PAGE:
From my reading of the motu proprio (on his own authority), the pope wished to make it clear that the former rite, because of its usage over hundreds of years, continues to be a legitimate expression of the church’s fundamental law of prayer (“as the church prays, so does she believe”). He was primarily motivated by his desire to reconcile Catholics who continue to revere this form of the Mass and wish to have freer access to it. But while the Mass we have been celebrating since 1970 may be no more valid than any of its predecessor rites, it came about as the result of a great church council (Vatican II) which called for a renewal of the Mass and all the sacramental rites of the church so that their rich meaning may be more readily accessible to all the faithful. The council called upon the “pastors of souls [to] realize that, when the liturgy is celebrated, something more is required than the mere observation of the laws governing valid and licit celebration; it is their duty also to ensure that the faithful take part fully aware of what they are doing, actively engaged in the rite, and enriched by its effects.” The Constitution on the Sacred Liturgy stated unequivocally that the Church “earnestly desires that all the faithful should be led to that fully conscious, and active participation in liturgical celebrations which is demanded by the very nature of the liturgy. Such participation by the Christian people as “a chosen race, a royal priesthood, a holy nation, a redeemed people, is their right and duty by reason of their baptism.” Wherever the revised rites of the Mass and the other Sacraments have been celebrated with both reverence and enthusiasm, Christ’s faithful have been empowered to live out their baptismal calling by loving and serving the Lord.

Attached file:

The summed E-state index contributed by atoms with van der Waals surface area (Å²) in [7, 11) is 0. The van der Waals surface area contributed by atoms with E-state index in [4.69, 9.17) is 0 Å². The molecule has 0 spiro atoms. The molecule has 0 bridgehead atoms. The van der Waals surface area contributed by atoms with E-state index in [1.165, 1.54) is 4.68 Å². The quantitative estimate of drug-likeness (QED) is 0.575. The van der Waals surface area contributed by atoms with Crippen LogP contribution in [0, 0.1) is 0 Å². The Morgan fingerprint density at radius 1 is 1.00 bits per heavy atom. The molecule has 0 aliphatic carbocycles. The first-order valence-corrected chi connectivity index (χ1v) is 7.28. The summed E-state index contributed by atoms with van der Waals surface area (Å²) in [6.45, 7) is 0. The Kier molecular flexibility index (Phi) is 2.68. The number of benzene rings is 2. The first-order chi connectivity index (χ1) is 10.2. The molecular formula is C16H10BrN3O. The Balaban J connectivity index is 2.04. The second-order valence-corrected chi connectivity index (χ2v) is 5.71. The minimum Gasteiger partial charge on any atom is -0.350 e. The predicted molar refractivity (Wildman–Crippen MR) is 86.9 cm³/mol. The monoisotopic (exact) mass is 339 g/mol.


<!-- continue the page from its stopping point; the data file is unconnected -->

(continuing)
I respect those who express nostalgia for “the good old days,” but there can be no going back to the future. I think I speak for many priests and a great many of the faithful when I say that I am profoundly grateful for the many positive fruits that were generated by the Second Vatican Council. Chief among them is a deeper appreciation of why the bread and wine become the very substance of the body and blood, soul and divinity of our Lord Jesus Christ. It is no less than this: Christ becomes fully and truly present so that we who receive him can become the very substance of his Body — the Church — so that in us and with us and through us he can continue to transform the world. Deo Gratias!
Father Jack Feehily